Friday, June 24, 2005

The cost of nostalgia: 40% of EU Budget goes to farmers

According to No End to Subsidies in Sight By Julio Godoy

The EU spends roughly 40 percent of its budget (some 50 billion euros/60 billion dollars) in subsidies for farmers.

The 230 billion dollars in subsidies that OECD countries pay to their farmers -- at a conservative estimate -- is the main bone of contention in the Doha round and in the World Trade Organisation (WTO).

A new report to be published by the OECD later this year confirms that most developing countries have long ceased to pay out heavy subsidies to their farmers. The report's preliminary findings, to which IPS had access, underlined that the producer support estimate (PSE) in France and in the United States amounts to 31 and 16, while the Brazilian value is less than 10.

More optimisitcally The Economist acknowledges that progress may occur at the WTO with regards to this issue as long as countries find domestic support for change. But at the national level, the issue isn't as clear.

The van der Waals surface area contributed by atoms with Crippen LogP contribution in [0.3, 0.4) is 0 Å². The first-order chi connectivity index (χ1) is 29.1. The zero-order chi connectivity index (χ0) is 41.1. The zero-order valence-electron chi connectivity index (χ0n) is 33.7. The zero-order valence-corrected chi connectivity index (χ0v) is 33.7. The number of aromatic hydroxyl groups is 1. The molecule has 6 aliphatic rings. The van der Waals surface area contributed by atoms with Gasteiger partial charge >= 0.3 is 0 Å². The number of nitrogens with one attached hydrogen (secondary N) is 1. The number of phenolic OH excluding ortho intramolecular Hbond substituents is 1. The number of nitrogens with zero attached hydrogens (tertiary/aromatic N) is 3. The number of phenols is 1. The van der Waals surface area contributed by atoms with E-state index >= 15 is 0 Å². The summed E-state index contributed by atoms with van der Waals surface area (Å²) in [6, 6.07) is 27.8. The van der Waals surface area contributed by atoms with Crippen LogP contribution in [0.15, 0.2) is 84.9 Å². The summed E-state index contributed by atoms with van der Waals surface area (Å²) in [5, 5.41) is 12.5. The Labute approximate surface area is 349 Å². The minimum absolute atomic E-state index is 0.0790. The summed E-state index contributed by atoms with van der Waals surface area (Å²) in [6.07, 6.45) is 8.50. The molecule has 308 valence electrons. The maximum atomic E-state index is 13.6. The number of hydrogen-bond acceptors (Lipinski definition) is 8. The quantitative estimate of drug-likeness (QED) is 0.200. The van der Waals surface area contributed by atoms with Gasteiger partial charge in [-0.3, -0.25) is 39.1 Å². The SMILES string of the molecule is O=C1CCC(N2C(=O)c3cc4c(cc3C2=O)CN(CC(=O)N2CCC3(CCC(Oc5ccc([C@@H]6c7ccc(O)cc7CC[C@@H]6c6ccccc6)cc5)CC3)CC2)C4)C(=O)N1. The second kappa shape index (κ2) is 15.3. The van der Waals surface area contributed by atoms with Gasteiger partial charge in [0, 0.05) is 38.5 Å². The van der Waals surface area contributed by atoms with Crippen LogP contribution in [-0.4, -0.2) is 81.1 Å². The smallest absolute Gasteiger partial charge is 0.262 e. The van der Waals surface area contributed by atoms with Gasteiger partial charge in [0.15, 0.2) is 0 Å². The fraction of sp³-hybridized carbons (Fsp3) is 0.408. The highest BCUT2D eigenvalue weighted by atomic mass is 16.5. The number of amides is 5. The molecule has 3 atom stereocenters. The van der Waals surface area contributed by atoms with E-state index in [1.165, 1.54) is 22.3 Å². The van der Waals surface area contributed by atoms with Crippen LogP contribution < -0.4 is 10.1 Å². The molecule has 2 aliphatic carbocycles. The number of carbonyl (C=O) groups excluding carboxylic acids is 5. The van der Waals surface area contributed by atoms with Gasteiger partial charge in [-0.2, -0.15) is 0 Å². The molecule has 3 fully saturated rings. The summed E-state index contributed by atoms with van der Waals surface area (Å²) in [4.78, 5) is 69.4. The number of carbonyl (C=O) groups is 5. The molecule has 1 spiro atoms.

[For many on the domestic level agricultural subsidies, says the Economist,] provides social benefits not valued by the market: environmental protection, food security and the maintenance of rural communities, for example. The most important (and the least cited) factor, however, may be psychological.

Forging a common vision isn't easy when nostalgia or some sort of "psychological" reason captivates developed countries for the time being. And it isn't just the farmer lobby that is captivated by the scent of cow dung, consumers fancy the homegrown enough to be willing to pay more for it through their taxes.

Since it is not the pocketbook that rules the consumer in their compliance with the farmer lobby, it is more viably their vision of the nation. Yet, at what cost does support for this vision come? It costs the consumer more and it hurts foreign farmers that depend monetarily on agriculture. It is my suspicion, therefore, that this issue will not be addressed unless the nostalgia of nationalism is somehow substituted for a captivating notion of the Next.

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